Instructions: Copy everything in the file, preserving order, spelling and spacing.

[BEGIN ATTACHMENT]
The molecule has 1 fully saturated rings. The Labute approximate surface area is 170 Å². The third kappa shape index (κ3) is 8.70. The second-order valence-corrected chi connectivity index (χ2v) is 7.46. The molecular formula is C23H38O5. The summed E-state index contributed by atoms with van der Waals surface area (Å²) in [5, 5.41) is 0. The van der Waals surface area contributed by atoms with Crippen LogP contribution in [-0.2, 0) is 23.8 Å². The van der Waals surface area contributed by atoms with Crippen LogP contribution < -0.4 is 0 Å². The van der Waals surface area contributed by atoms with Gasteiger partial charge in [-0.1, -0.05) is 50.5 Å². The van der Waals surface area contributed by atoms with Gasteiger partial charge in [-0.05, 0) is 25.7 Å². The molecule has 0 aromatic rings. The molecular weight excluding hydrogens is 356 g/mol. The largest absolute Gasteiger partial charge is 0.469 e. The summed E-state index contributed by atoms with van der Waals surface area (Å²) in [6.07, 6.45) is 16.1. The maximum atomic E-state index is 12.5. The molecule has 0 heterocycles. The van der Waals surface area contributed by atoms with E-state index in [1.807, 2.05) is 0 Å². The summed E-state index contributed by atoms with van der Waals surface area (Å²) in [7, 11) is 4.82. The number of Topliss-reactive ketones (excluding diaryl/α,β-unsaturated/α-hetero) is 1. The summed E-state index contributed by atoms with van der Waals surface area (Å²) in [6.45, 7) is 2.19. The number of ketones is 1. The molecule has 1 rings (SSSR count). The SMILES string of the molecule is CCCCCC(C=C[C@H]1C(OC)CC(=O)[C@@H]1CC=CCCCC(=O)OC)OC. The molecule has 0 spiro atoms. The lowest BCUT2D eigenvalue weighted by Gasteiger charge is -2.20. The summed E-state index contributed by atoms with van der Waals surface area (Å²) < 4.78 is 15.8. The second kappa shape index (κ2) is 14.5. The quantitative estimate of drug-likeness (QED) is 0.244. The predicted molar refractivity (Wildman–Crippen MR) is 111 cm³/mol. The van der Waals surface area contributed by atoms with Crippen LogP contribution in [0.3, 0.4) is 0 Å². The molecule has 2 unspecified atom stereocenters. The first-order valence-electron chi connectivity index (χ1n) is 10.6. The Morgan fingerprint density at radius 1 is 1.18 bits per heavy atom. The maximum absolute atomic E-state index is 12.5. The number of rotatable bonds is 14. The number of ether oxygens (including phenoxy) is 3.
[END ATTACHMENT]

The molecule has 1 fully saturated rings. The Labute approximate surface area is 170 Å². The third kappa shape index (κ3) is 8.70. The second-order valence-corrected chi connectivity index (χ2v) is 7.46. The molecular formula is C23H38O5. The summed E-state index contributed by atoms with van der Waals surface area (Å²) in [5, 5.41) is 0. The van der Waals surface area contributed by atoms with Crippen LogP contribution in [-0.2, 0) is 23.8 Å². The van der Waals surface area contributed by atoms with Crippen LogP contribution < -0.4 is 0 Å². The van der Waals surface area contributed by atoms with Gasteiger partial charge in [-0.1, -0.05) is 50.5 Å². The van der Waals surface area contributed by atoms with Gasteiger partial charge in [-0.05, 0) is 25.7 Å². The molecule has 0 aromatic rings. The molecular weight excluding hydrogens is 356 g/mol. The largest absolute Gasteiger partial charge is 0.469 e. The summed E-state index contributed by atoms with van der Waals surface area (Å²) in [6.07, 6.45) is 16.1. The maximum atomic E-state index is 12.5. The molecule has 0 heterocycles. The van der Waals surface area contributed by atoms with E-state index in [1.807, 2.05) is 0 Å². The summed E-state index contributed by atoms with van der Waals surface area (Å²) in [7, 11) is 4.82. The number of Topliss-reactive ketones (excluding diaryl/α,β-unsaturated/α-hetero) is 1. The summed E-state index contributed by atoms with van der Waals surface area (Å²) in [6.45, 7) is 2.19. The number of ketones is 1. The molecule has 1 rings (SSSR count). The SMILES string of the molecule is CCCCCC(C=C[C@H]1C(OC)CC(=O)[C@@H]1CC=CCCCC(=O)OC)OC. The molecule has 0 spiro atoms. The lowest BCUT2D eigenvalue weighted by Gasteiger charge is -2.20. The summed E-state index contributed by atoms with van der Waals surface area (Å²) < 4.78 is 15.8. The second kappa shape index (κ2) is 14.5. The quantitative estimate of drug-likeness (QED) is 0.244. The predicted molar refractivity (Wildman–Crippen MR) is 111 cm³/mol. The van der Waals surface area contributed by atoms with Crippen LogP contribution in [0.3, 0.4) is 0 Å². The molecule has 2 unspecified atom stereocenters. The first-order valence-electron chi connectivity index (χ1n) is 10.6. The Morgan fingerprint density at radius 1 is 1.18 bits per heavy atom. The maximum absolute atomic E-state index is 12.5. The number of rotatable bonds is 14. The number of ether oxygens (including phenoxy) is 3.